It is not necessary to reach the conflicting affidavits offered by Tianjin and Zen Continental with respect to the question of whether Tianjin received notice of the entry of the judgment, because Tianjin has failed to rebut Zen Continental's showing that extension of time to appeal would prejudice it. Prejudice, for the purposes of Rule 4(a)(6), is "some adverse consequences other than the cost of having to oppose the appeal and encounter the risk of reversal, consequences that are present in every appeal." Cordon v. Greinier, 274 F. Supp.2d 434, 441 (S.D.N.Y. 2003) (quoting the Advisory Committee Notes for Federal Rule of Appellate Procedure Page 5 4). Here, Zen Continental has shown that it has taken steps to enforce the judgment: it has begun investigating Tianjin's U.S. subsidiaries, retained local counsel in Florida, issued subpoenas to those subsidiaries, and has otherwise begun to enforce the judgment. Tianjin has not disputed these assertions.

  More important than Zen's showing of prejudice, however, is the fact that granting Tianjin's motion would be futile. Tianjin did not contest Zen Continental's motion to amend the judgment. "It is well-settled that, absent exceptional circumstances, a party cannot raise on appeal legal issues not raised and considered in the trial forum." Finch v. Hughes Aircraft Co., 926 F.2d 1574, 1576-77 (Fed. Cir. 1991) (citing Virtue v. Creamery Package Mfg. Co., 227 U.S. 8, 38-39 (1913)). Tianjin does not dispute that it received notice of Zen Continental's motion to amend the judgment. Tianjin does not offer a persuasive explanation for its failure to oppose Zen Continental's motion in the district court. Essentially, by failing without excuse to oppose the motion, Tianjin waived its opposition to the award of indemnity and attorney's fees. Accordingly, the motion to reopen time to appeal is denied.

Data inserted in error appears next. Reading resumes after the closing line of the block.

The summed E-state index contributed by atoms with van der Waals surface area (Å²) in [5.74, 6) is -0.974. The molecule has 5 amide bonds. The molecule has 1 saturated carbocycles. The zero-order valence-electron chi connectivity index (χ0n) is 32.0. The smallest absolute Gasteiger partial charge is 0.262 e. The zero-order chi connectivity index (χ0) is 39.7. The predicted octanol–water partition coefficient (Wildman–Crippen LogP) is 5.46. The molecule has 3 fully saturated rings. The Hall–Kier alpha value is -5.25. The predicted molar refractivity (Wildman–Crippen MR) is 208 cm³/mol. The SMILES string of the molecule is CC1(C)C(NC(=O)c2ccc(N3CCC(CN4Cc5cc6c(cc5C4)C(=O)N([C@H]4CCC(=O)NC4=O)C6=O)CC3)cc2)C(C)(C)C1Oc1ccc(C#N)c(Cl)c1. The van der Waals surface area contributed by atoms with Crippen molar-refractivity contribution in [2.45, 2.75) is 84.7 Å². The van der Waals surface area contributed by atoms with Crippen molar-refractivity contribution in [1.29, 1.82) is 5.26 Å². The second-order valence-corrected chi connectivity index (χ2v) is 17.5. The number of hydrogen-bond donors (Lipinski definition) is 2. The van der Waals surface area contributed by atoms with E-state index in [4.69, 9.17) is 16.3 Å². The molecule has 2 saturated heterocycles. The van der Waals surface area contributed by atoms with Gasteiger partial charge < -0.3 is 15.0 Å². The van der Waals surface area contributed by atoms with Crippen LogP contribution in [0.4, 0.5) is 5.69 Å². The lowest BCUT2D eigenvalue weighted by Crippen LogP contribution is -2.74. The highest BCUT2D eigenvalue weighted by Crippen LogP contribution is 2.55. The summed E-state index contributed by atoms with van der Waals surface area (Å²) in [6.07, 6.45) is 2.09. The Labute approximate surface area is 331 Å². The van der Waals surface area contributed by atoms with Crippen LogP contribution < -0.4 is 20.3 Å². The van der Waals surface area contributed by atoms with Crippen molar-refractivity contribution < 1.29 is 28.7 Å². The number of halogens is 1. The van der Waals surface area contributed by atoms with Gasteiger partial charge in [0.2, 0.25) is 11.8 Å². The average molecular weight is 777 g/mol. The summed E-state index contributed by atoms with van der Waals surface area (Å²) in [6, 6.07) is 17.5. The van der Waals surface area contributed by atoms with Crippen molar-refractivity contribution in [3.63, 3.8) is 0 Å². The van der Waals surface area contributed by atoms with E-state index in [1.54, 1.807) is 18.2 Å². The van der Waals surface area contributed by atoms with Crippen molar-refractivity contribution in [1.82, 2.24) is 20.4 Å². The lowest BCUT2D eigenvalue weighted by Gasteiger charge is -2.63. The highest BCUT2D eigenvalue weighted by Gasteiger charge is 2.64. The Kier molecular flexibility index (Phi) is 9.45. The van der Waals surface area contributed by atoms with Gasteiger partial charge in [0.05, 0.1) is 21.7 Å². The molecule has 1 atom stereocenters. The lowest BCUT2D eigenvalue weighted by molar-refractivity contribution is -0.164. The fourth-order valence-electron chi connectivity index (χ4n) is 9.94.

Zen Continental seeks sanctions, including attorneys' fees, under Federal Rule of Civil Procedure 11, 28 U.S.C. § 1927, and New York Judiciary Law § 487. Zen Continental argues that Tianjin made misrepresentations in its motion papers and Page 6 affidavits and that the sole purpose of the motion is to delay enforcement of the amended judgment and increase the expenses of its adversaries.

  It appears that Zen Continental did not follow Rule 11's procedural requirements. Tianjin filed its motion November 26, 2003, and Zen Continental filed its "cross-motion" with the court on December 10. A party moving under Rule 11 is required to serve the motion on the respondent at least 21 days before filing it with the court. See F.R.C.P. 11.

  As for Zen Continental's request for sanctions under 28 U.S.C. § 1927, the Second Circuit has held that "an award under § 1927 is proper when the attorney's actions are so completely without merit as to require the conclusion that they must have been undertaken for some improper purpose such as delay." United States v. Int'l Broth, of Teamsters, 948 F.2d 1338, 1345 (2d Cir. 1991) (quoting Oliveri v. Thompson, 802 F.2d 1265, 1273 (2d Cir. 1986)). "Bad faith is the touchstone of an award under this statute." Id. The activities in question are not so obviously the product of bad faith. Therefore, Zen Continental's motion for these sanctions is also denied.*fn1 Page 7

  Conclusion

  For the foregoing reasons, Tianjin's motions to alter the judgment, strike Sinochem as a party, and reopen time to appeal are denied. Zen Continental's motion for sanctions is also denied.

  SO ORDERED.